This morning Facebook selected for my news feed a link from my girlfriend, who has been 12 times zones away for far too long, to a Jonathan Franzen piece making the argument that love and consumer culture are antithetical to one another. There’s a line in it that may be more true than Mr Franzen realizes. This line was referenced by my girlfriend in a bit of irony as she posted the link: “To friend a person is merely to include the person in our private hall of flattering mirrors.”
Yesterday I wrote my column for Plaza de Armas on a topic closely related to this. Although I’ve realized for a while that Facebook and Google (and many other information portals) have been filtering search results and news feeds based on their algorithmic interpretation of personal preferences (search history, click history, etc), I’ve only in the last couple of weeks started to think about how truly radical this idea is.
The thing that got me thinking more critically about the implications of personalized information filtering was this TED talk by Eli Pariser on what he calls the “filter bubble.” The idea is simply that if Facebook chooses to show you only what it has calculated that you already like, you won’t be exposed to new ideas. This has been a problem that tech companies like Amazon and Netflix have wrestled with for a while: how do you make “suggestions” that actually expose people to something new?
So, this isn’t particularly revelatory, but important to think about as the problem extends from “you might also like…” to actually, in effect, hiding ideas and information from people. And it becomes particularly acute as we start to move real communities online. So, in the case of Facebook, the authority that deems a particular piece of news relevant is not a newspaper editor, or the collective opinion of my peers, but simply the links that I have clicked on, or liked, in the past.
The media echo chamber idea has been codified to create implicitly closed communities. But what exists on Facebook could hardly be called community, because it is based to a significant extent on what Franzen rightly refers to as a narcissistic hall of mirrors. And so many of the vital functions of natural, face-to-face social networking actually cease to function in this environment.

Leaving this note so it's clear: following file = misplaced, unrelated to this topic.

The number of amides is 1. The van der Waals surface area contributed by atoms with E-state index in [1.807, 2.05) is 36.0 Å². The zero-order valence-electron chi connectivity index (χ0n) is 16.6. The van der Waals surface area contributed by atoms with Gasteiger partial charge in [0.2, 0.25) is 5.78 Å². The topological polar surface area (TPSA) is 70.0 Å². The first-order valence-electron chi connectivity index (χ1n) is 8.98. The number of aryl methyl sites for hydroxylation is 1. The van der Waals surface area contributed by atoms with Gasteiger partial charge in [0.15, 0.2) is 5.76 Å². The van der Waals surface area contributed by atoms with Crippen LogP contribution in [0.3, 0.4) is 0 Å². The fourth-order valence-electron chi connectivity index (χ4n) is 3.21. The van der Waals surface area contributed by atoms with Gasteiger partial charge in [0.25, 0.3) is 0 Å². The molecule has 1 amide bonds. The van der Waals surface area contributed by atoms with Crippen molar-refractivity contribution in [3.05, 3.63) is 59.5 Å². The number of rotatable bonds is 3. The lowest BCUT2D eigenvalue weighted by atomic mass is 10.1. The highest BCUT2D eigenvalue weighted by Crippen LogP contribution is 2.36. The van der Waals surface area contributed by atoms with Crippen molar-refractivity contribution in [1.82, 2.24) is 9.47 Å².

One example I bring up in the Plaza de Armas piece is related to Iran’s ‘Green Revolution,’ and the current wave of ‘Arab Spring’ uprisings. Stratfor released an interested report on the role of social media in contemporary political uprisings. Contrary to some uncritical discussions, they found that social media presents a real liability for these protest groups. Part of the reason is that these information networks are relatively easy for authoritarian governments to monitor. But the report also notes that on networks like Facebook, the protestors have a hard time coming into contact with potential allies that may have different values, but shared strategic goals. The social network then fails to serve the needs of the oppressed, because of an over-reliance on a social media that actually separates people into small, homogeneous groups.
The “openness” that Mark Zuckerberg loves to tout comes with some significant caveats. And this is where I come back to Franzen. If this social media is built on likeability rather than love, superficial openness rather than real honesty, then it does not serve a social good, but is merely narcissism dressed up to look like community.
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